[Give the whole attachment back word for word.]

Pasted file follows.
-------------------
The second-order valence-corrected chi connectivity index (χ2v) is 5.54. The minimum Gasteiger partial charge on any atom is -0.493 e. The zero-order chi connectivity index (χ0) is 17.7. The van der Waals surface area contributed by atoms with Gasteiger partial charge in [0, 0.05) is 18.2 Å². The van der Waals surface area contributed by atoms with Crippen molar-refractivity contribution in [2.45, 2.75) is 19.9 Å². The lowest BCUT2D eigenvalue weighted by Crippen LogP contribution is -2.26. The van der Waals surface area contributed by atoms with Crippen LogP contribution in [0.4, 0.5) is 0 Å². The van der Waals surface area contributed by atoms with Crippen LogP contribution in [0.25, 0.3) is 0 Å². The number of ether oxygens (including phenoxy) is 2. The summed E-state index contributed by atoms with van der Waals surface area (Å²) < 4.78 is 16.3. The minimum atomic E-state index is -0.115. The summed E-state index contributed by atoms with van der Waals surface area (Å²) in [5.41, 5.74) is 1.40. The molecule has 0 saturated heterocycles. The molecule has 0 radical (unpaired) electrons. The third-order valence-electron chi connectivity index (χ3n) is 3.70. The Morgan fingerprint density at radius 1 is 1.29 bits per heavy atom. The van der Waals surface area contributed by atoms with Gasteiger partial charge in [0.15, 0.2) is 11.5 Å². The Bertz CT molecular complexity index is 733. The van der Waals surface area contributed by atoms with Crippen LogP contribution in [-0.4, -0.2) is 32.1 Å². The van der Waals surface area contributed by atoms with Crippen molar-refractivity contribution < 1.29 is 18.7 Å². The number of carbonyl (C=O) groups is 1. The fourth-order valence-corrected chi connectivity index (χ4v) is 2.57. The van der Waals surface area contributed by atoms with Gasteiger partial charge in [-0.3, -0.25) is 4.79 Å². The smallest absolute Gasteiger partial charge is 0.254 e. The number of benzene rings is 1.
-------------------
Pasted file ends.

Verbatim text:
The second-order valence-corrected chi connectivity index (χ2v) is 5.54. The minimum Gasteiger partial charge on any atom is -0.493 e. The zero-order chi connectivity index (χ0) is 17.7. The van der Waals surface area contributed by atoms with Gasteiger partial charge in [0, 0.05) is 18.2 Å². The van der Waals surface area contributed by atoms with Crippen molar-refractivity contribution in [2.45, 2.75) is 19.9 Å². The lowest BCUT2D eigenvalue weighted by Crippen LogP contribution is -2.26. The van der Waals surface area contributed by atoms with Crippen LogP contribution in [0.4, 0.5) is 0 Å². The van der Waals surface area contributed by atoms with Crippen LogP contribution in [0.25, 0.3) is 0 Å². The number of ether oxygens (including phenoxy) is 2. The summed E-state index contributed by atoms with van der Waals surface area (Å²) < 4.78 is 16.3. The minimum atomic E-state index is -0.115. The summed E-state index contributed by atoms with van der Waals surface area (Å²) in [5.41, 5.74) is 1.40. The molecule has 0 saturated heterocycles. The molecule has 0 radical (unpaired) electrons. The third-order valence-electron chi connectivity index (χ3n) is 3.70. The Morgan fingerprint density at radius 1 is 1.29 bits per heavy atom. The van der Waals surface area contributed by atoms with Gasteiger partial charge in [0.15, 0.2) is 11.5 Å². The Bertz CT molecular complexity index is 733. The van der Waals surface area contributed by atoms with Crippen LogP contribution in [-0.4, -0.2) is 32.1 Å². The van der Waals surface area contributed by atoms with Crippen molar-refractivity contribution < 1.29 is 18.7 Å². The number of carbonyl (C=O) groups is 1. The fourth-order valence-corrected chi connectivity index (χ4v) is 2.57. The van der Waals surface area contributed by atoms with Gasteiger partial charge in [-0.3, -0.25) is 4.79 Å². The smallest absolute Gasteiger partial charge is 0.254 e. The number of benzene rings is 1.